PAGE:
The hardest thing for me as a photographer is to be the one in front of the lens.  I feel awkward and vulnerable as the subject of a photo.  It's so much easier to be behind the lens, directing, composing and working on making other people look their best.  When it's my turn, it's a different story.  The things that people see everyday as I am walking around are forever digitally captured: my very straight nose, sharp jaw and flawed skin remind me that I don't look just how I perceive myself to be.  I am suddenly faced with the job of accentuating the good and masking the flaws, just as I do for other people and it is very humbling.  

People have been making self portraits for thousands of years.  Think of the mighty sculptures of Egypt.  Sure, they were commissioned by the Pharaohs, but still they are the sculptor's interpretation of the Pharaoh's exact wishes.  Most self portraits of those times were usually very iconic, but about the time of the Renaissance, artists broke out of that mold.  German artist Albrecht Duerer portrayed himself to look Christ-like.  Michaelangelo cleverly painted an image of just his sunken skin into The Last Judgement in the Sistine Chapel.  Artists began to put their own feeling and personality into their work at this time, so it is not surprising that self portraits became very common.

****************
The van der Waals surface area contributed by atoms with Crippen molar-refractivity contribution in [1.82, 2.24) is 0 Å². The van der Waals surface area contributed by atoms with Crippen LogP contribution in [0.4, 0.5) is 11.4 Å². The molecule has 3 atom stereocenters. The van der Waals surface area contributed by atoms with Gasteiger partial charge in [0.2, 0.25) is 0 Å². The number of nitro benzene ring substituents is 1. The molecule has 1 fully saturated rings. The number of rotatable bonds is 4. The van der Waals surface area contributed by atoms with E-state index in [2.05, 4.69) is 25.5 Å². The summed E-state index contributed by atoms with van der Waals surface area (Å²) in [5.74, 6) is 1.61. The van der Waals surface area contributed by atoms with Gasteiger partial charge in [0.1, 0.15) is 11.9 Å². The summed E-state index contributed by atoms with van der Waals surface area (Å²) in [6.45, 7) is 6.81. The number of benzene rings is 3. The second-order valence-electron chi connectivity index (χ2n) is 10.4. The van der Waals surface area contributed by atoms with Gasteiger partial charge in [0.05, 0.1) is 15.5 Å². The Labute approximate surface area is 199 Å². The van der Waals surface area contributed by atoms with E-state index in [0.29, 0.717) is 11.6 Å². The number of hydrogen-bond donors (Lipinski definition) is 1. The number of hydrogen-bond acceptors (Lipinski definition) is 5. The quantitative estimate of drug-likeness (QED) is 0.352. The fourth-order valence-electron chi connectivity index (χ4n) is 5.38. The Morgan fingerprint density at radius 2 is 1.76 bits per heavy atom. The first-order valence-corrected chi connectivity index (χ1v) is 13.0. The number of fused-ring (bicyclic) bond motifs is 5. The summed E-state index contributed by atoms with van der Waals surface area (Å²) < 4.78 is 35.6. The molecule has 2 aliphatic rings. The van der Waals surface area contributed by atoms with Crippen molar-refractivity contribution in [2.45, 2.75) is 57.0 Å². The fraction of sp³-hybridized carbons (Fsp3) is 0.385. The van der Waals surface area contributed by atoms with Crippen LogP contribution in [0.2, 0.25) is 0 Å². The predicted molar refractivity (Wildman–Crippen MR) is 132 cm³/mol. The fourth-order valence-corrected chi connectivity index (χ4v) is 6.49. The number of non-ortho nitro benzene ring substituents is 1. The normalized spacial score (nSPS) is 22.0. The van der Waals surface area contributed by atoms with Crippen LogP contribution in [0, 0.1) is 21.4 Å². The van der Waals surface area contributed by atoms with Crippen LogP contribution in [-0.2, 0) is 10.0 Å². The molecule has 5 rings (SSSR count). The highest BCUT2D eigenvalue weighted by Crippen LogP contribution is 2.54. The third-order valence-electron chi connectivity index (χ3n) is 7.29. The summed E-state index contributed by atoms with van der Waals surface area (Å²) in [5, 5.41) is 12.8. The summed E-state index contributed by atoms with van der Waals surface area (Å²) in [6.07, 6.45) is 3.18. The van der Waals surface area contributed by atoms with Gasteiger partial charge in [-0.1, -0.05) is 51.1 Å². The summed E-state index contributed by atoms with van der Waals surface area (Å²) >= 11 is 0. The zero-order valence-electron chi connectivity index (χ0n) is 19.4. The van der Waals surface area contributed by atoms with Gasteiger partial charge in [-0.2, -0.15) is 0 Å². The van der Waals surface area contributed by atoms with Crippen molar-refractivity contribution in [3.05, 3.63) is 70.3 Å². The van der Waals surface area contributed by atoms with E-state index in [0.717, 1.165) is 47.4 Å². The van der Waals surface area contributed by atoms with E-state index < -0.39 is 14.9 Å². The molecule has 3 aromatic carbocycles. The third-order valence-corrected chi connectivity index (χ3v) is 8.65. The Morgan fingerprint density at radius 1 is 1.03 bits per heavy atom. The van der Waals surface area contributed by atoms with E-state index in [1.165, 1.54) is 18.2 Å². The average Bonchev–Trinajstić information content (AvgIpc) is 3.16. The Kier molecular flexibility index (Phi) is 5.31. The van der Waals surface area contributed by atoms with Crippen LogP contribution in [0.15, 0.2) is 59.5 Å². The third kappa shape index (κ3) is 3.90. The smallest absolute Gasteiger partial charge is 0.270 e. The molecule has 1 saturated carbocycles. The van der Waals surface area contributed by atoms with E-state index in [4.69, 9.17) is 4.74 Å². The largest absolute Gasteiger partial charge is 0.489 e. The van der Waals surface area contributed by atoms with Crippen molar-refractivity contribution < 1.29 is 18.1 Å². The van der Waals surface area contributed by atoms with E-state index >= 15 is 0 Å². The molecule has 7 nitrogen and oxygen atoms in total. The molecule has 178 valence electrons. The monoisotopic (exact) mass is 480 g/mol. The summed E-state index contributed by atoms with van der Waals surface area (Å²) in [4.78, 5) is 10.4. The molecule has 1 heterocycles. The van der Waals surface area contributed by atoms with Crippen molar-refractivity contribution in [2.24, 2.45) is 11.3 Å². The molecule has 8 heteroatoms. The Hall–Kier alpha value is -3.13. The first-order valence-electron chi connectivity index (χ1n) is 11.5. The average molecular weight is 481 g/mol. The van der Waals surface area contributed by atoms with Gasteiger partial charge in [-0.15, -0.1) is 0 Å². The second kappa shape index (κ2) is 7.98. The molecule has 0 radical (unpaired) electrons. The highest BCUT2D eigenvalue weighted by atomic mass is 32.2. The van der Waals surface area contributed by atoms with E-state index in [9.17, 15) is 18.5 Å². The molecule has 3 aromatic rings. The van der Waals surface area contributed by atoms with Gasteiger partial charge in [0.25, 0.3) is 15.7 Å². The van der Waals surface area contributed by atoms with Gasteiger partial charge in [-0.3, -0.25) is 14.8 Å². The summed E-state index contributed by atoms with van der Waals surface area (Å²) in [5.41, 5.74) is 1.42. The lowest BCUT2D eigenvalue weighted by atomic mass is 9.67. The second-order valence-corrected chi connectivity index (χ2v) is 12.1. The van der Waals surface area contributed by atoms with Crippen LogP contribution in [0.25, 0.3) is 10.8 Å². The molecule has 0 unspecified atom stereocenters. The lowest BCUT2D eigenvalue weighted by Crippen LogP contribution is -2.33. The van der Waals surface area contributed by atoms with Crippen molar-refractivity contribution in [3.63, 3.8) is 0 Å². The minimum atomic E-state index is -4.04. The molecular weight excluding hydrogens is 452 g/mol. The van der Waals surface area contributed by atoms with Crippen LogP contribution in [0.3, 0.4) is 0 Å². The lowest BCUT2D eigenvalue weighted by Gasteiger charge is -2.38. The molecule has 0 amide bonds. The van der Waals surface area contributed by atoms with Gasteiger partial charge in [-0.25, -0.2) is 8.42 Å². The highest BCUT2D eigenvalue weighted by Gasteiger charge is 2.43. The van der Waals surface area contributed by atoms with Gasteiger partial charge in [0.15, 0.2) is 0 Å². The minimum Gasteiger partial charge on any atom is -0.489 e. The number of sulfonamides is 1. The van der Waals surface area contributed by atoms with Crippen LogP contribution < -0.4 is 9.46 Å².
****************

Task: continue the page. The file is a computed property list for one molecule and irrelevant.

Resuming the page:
Duerer
As a photographer, self portrait photography is one of the most important things we can do to improve our skills in portrait photography.  As we frame a shot from our tripod, we must be aware of where the camera will focus, what the lighting is and what's in the background of the shot.  We must think through the process of directing the model as we direct ourselves.  We think through the most flattering lighting, camera angles and perspectives for our own particular build and look.  The best thing is that we don't have to convince anyone but ourselves to pose as a model.

Rembrandt
There are 3 main types of self portrait photography: Realist, Expressionist and Dramatic.  Rembrandt, the Renaissance painter, painted himself over 60 times throughout his lifetime.  When a subject of a portrait is lit from the side, as light from a window, we call this Rembrandt lighting because that's how the light in his portraits fell.  It creates a gentle kind of shape to the face that is very attractive.  Rembrandt's portraits represent realism.  His paintings show him just as he is and are very interested in being true to life.

Vincent Van Gogh
Frida Kahlo
Pablo Picasso